Experts Call for Global Research Fund for Antibiotics, Ebola and Other Neglected Diseases
Thursday, May 14, 2015
The Ebola outbreak in Liberia, Guinea and Sierra Leone brought it home. For some deadly diseases, there are no drug treatments. Even doctors who were infected in west Africa and shipped back to the wealthy USA or Europe were given experimental medicines, because that is all there is.
This situation has been known and deplored by medicines campaigners for many years. Ebola has always been a disease of the poor in Africa. Other such diseases that kill and harm many more thousands also have no treatments or the drugs that exist are inadequate. They include sleeping sickness, leishmaniasis, elephantiasis and river blindness. Malaria, too, is neglected, because the drugs to treat it invariably run out of potency within a number of years.
But it is not just a developing world issue. This affects everybody. Antibiotics are losing their power in the face of microbial resistance. Doomsday scenarios are now regularly painted. We could reach a situation where transplants are not possible and even general surgery is potentially lethal because of the dangers of infection.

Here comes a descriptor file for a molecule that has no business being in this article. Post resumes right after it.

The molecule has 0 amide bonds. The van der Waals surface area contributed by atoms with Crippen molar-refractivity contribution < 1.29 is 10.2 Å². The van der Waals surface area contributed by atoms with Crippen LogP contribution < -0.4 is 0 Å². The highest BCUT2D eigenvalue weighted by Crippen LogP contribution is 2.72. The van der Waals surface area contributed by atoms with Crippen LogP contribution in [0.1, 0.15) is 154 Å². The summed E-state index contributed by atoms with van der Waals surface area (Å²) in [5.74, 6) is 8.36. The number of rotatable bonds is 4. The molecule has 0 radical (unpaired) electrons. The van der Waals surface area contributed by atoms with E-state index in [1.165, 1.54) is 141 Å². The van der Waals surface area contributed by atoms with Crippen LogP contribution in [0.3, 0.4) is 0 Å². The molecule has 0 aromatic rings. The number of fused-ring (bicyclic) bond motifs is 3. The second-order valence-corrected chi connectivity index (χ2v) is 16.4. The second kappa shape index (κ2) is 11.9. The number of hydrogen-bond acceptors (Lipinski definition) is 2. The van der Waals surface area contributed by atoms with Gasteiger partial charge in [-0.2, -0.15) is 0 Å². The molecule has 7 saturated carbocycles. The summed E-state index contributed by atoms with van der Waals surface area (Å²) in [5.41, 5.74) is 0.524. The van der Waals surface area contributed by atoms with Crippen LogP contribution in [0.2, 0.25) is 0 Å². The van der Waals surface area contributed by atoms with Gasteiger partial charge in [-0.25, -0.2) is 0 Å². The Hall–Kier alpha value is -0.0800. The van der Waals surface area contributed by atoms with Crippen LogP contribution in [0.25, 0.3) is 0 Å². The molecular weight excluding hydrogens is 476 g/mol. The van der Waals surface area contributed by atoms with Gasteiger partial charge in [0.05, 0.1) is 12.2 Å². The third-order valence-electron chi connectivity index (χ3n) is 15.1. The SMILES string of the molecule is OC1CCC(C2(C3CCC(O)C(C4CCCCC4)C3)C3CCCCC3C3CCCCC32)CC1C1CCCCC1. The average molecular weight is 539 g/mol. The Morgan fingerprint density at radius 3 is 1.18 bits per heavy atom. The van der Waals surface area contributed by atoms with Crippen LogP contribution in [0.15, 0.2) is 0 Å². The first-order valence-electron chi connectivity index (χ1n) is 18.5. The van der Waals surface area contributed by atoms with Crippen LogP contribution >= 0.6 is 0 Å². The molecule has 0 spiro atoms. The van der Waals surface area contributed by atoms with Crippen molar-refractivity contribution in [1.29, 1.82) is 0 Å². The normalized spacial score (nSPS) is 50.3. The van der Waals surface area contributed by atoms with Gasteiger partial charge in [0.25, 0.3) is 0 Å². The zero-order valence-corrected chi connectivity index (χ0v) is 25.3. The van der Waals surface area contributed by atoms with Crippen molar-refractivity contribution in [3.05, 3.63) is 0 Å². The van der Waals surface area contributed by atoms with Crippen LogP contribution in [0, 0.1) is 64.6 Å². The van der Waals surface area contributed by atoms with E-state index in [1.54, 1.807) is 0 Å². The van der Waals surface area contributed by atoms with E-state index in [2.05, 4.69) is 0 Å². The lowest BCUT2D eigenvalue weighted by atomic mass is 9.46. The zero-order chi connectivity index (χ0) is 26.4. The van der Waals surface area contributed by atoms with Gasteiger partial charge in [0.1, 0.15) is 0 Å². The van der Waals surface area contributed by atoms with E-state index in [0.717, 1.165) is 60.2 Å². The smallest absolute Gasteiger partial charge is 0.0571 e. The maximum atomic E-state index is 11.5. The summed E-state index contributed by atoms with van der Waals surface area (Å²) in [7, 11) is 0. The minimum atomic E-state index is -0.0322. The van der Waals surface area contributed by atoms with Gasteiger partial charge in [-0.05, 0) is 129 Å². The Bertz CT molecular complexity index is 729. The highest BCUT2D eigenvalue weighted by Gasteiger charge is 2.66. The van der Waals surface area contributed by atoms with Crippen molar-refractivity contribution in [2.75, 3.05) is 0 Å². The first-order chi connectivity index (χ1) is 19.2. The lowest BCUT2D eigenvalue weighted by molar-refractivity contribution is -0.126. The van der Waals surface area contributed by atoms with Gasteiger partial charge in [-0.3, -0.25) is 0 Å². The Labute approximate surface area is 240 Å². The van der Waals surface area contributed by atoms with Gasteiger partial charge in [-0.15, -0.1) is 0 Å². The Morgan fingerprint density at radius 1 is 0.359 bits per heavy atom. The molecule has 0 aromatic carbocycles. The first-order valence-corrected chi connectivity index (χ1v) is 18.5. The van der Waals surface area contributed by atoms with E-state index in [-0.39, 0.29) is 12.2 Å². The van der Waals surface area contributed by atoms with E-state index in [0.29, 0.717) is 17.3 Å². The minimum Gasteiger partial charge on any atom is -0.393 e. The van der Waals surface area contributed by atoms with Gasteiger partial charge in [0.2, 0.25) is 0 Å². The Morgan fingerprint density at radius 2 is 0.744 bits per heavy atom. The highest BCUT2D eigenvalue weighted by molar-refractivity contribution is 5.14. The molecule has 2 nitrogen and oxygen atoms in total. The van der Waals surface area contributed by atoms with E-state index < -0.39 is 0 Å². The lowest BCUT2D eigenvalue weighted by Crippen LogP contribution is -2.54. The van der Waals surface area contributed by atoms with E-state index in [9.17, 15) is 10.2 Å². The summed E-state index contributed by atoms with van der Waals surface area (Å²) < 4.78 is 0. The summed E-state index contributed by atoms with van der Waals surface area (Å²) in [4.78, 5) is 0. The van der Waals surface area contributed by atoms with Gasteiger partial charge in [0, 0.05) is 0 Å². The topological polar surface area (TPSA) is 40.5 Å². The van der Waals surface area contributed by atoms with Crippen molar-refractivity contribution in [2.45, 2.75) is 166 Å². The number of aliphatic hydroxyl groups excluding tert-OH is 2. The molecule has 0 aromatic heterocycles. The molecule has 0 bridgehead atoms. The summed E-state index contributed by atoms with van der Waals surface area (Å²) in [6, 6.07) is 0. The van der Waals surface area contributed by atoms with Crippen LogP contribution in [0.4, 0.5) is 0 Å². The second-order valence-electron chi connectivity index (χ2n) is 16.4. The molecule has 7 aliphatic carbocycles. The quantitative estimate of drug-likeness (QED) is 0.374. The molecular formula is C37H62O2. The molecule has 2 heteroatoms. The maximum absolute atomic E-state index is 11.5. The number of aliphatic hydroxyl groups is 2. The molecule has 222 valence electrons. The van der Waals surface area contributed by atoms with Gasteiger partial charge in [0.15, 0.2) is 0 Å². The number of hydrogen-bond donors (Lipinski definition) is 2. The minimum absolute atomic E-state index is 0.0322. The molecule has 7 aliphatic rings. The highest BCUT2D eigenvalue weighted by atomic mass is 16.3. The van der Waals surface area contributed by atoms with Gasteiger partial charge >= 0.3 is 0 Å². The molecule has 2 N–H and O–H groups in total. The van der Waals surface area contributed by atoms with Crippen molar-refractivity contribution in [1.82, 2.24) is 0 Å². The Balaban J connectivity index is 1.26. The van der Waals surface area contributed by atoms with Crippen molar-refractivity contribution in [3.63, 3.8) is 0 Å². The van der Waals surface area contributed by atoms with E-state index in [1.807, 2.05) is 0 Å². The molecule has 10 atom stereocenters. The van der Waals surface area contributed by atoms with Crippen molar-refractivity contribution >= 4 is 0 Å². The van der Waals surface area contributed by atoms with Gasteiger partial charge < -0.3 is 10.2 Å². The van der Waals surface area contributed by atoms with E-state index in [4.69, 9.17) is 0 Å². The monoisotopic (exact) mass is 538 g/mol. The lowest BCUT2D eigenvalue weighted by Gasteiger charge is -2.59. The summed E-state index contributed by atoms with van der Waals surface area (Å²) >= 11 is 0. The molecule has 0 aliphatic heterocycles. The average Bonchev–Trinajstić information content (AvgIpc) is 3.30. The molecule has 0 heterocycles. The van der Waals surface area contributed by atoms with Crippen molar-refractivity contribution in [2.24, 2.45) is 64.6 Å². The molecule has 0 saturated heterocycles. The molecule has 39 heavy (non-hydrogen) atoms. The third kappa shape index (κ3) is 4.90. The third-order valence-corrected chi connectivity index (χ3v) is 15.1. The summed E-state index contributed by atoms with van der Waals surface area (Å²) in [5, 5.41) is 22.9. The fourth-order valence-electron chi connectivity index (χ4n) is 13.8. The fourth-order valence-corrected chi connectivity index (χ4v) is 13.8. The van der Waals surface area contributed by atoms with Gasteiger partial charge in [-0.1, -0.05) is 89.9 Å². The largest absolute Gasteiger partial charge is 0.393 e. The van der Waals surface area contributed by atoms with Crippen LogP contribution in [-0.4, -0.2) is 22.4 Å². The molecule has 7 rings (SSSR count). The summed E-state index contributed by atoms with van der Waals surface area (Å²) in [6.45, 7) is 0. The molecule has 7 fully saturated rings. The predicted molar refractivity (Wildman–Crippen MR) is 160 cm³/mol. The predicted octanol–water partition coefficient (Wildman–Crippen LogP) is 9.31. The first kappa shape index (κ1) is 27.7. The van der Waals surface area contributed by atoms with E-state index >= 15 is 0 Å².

So a group of experts is now calling for a global fund to be established, worth at least $10 billion, to pay for the research and development of such drugs. The market has failed to produce what the world needs. Ahead of the World Health Assembly which opens in Geneva on Monday, they are putting the case for special measures in a paper in the open-access journal PLoS Medicine.
The authors include campaigners Bernard Pe´coul of the Drugs for Neglected Diseases initiative in Geneva and Manica Balasegaram of Médecins Sans Frontières’ access campaign, but also Christian Bre´chot from the Institut Pasteur, Yves Le´vy of INSERM in Paris, Jeremy Farrar who heads the Wellcome Trust and David Heymann of the Centre of Global Health Security at Chatham House in London. Other signatories are leading lights in China, India, South Africa, Norway and the USA. This is Pe´coul:
Source: The Guardian (link opens in a new window)
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